“The Chinese are extremely deliberate and pragmatic,’ she said. ‘They can see the writing before anyone else has even seen the wall. Mr. Director, they’re dying. Their air is polluted. Their water is polluted. They have cut down their timber and have mined all of their minerals. Less than 5 percent of China has arable land left suitable for agriculture. The investments they made in North Africa have been a complete bust. In fact, they’ve taken substantial losses. The mines there didn’t even produce a fraction of what they had projected. An during all this, China’s population has continued to expand while its economy has continued to slow…The Chinese know that it’s not daylight they’re seeing at the end of the tunnel. It’s a train heading right at them.”
Posts Tagged ‘china’
“Set in China, and ripped from today’s headlines. Night Heron is a pulse-pounding debut that reinvents the spy thriller for the 21st century, by an author who has experienced it firsthand.”
There is a lot of truth in that statement, but it was written by the publisher and while I found the novel entertaining it was not “pulse-pounding” as advertised and I am not sure that author Adam Brookes reinvented the spy thriller for the 21st century unless you consider the fact that China is the enemy the invention.
Yahoo’s is the answer. I have a quandary. I don’t want to use Google for web searches because of their overt hypocrisy of supporting Obama, cow-towing to China and other tyrannical nations, and their “official” spin that they are somehow all about freedom for individuals. Out of habit I have tended to use Yahoo for my searches, but these folks are mind-numbingly (I don’t think that is a word) bad. I posted a “Sweet Sixteen” of Yahoo’s banners a while back so I am never surprised, but today’s banner was beyond the pale.
I heard a rather dramatic radio advertisement this morning and since I usually tune out commercials I didn’t really catch all of it. Radio being what it is I heard the ad several more times. The following is the ad by the Evangelical Environmental Network;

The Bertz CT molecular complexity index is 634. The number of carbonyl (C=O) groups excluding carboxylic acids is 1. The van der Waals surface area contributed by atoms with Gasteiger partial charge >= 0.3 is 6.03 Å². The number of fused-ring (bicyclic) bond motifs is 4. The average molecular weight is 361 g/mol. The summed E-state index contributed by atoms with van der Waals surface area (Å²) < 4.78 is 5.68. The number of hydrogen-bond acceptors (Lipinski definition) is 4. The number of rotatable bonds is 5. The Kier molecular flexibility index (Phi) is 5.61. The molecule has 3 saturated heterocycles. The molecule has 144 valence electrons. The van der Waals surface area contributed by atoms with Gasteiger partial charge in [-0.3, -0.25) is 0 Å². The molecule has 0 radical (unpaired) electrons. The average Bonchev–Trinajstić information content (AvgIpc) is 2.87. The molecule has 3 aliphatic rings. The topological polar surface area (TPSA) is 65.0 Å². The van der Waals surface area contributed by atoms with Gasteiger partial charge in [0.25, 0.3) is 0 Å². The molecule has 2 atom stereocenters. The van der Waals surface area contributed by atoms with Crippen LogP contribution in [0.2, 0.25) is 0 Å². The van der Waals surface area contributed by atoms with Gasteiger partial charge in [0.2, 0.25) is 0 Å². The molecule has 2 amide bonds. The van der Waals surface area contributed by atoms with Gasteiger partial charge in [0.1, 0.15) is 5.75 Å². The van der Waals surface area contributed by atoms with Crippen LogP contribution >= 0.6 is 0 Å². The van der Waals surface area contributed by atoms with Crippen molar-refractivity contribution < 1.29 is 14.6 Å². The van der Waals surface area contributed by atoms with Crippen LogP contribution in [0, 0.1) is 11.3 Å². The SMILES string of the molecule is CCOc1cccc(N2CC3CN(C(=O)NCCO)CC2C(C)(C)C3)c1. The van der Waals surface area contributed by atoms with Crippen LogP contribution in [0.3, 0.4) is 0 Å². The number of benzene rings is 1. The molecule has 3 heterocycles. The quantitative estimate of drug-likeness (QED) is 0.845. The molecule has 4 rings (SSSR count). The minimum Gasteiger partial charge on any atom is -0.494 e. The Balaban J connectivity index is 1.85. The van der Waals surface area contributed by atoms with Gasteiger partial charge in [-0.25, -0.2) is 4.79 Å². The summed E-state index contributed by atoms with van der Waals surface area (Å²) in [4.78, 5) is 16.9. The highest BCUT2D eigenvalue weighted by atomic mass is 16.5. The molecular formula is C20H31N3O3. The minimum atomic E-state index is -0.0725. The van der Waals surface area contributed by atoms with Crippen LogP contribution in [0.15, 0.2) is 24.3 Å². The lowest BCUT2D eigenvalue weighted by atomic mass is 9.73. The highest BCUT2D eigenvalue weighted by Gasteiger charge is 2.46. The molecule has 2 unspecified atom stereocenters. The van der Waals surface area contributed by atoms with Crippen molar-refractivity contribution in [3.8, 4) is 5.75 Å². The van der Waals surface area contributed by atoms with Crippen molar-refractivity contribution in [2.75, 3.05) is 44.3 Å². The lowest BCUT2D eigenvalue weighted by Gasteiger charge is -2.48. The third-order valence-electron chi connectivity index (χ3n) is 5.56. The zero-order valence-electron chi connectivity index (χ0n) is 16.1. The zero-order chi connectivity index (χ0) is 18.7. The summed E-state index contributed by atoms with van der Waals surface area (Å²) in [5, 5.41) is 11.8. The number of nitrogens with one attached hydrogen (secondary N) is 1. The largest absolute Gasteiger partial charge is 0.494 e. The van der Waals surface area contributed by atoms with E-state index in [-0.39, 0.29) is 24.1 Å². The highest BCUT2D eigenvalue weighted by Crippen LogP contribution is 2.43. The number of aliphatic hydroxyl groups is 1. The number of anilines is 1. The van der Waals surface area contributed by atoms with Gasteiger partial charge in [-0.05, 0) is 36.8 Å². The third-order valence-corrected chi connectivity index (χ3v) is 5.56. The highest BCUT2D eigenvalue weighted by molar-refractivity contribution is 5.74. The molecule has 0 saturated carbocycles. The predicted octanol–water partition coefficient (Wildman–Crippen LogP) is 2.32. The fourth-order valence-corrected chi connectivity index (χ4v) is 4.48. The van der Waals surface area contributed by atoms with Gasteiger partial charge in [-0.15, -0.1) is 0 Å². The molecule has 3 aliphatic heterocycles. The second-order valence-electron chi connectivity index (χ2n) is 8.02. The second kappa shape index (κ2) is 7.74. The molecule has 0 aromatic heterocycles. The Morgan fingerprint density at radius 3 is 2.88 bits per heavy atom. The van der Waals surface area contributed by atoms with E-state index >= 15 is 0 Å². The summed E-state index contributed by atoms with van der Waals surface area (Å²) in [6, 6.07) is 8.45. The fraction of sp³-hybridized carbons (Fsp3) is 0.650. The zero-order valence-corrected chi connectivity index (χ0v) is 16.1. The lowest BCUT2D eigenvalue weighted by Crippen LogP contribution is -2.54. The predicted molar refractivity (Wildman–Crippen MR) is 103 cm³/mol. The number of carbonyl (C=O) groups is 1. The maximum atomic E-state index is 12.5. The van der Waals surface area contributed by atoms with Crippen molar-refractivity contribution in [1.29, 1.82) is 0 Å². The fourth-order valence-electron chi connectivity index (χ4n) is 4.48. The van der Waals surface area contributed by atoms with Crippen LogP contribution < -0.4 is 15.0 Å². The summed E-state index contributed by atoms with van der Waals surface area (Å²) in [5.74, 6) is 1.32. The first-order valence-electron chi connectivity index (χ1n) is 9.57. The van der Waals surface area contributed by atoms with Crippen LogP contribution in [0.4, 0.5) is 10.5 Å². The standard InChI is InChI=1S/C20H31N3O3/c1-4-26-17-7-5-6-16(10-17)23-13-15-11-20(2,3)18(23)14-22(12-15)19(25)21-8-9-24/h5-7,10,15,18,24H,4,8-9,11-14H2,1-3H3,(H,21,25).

A little over two weeks ago I wrote, excitedly, about a potential Republican candidate for president in 2012. Jon Huntsman had resigned as Ambassador to China and started an exploratory committee to seek the GOP nomination. Huntsman seems to have the right credentials for a Republican nod, but a few on the right are already criticizing both his cozy ties with Obama and China. I have pretty much given up on having another Ronald Reagan at the helm of the Republican Party and because I live in Pennsylvania with its late primary election date, the candidates are usually chosen. Huntsman or perhaps more for me his father seemed a likely middle ground.
I have not had the opportunity to see the movie interpretation of Ayn Rand’s Atlas Shrugged (i.e. the closest theater is about an hour away), but it feels more and more like I am living the story. I’ve read the novel twice since my first time when I was awakened bythe vultures depicted by Rand. It was hard to be disgusted by a parasitic nation that sucks the life out of productive people to prolong their reign. It is hard to watch former great companies like Jack Welch’s General Electric mooch off of Obama to gain favor for their subsidiaries while, in my mind, pretending to be a capitalist company. Businesses have always done this, but the level of government interference seems obscene.
So I’m driving through a more “liberal” neighborhood in Pittsburgh last Saturday and was not surprised to be following a boxy car covered with bumper stickers. Surprisingly the car was not a Subaru Forester. I first noticed the “coexist” sticker on the top center of the rear window. I probably saw thirty of these that day during my travels. The crescent always looks to me like a PacMan-like character ready to consume the other symbols (religions). Perhaps that is an accurate symbolism. As we wove through a somewhat rainy morning (hence the somewhat fuzzy photo – sorry about that) I got a chance to get a closer look at this driver’s array. I started to laugh as I noticed two of the stickers were shockingly contradictory (I’ve enlarged them for you).
Most of us know very little about China and while The Emperor’s Tomb is a novel author Steve Berry provides a glimpse into the past, long history of this great nation. This serves as the backdrop as the main characters struggle to wrest control of the vast country. Mystery and intrigue are a direct theme and in many places I was not sure who the “real” bad guys were.
Personal Finances: My wife and I have amassed some decent credit card debt by spending more money than we had available, or deficit spending. Since we are blessed with a good credit rating, the banks are always willing to raise our credit limit. They are just so nice about that. Rather than take advantage of those nice folks’ offer, we are in the process of reducing that debt through a number of means. We are going to have to spend less, sell some investments, and restructure some debt, but should have it eliminated within the next three months. Although it will be hard, but we feel that there is a need to eliminate this debt.
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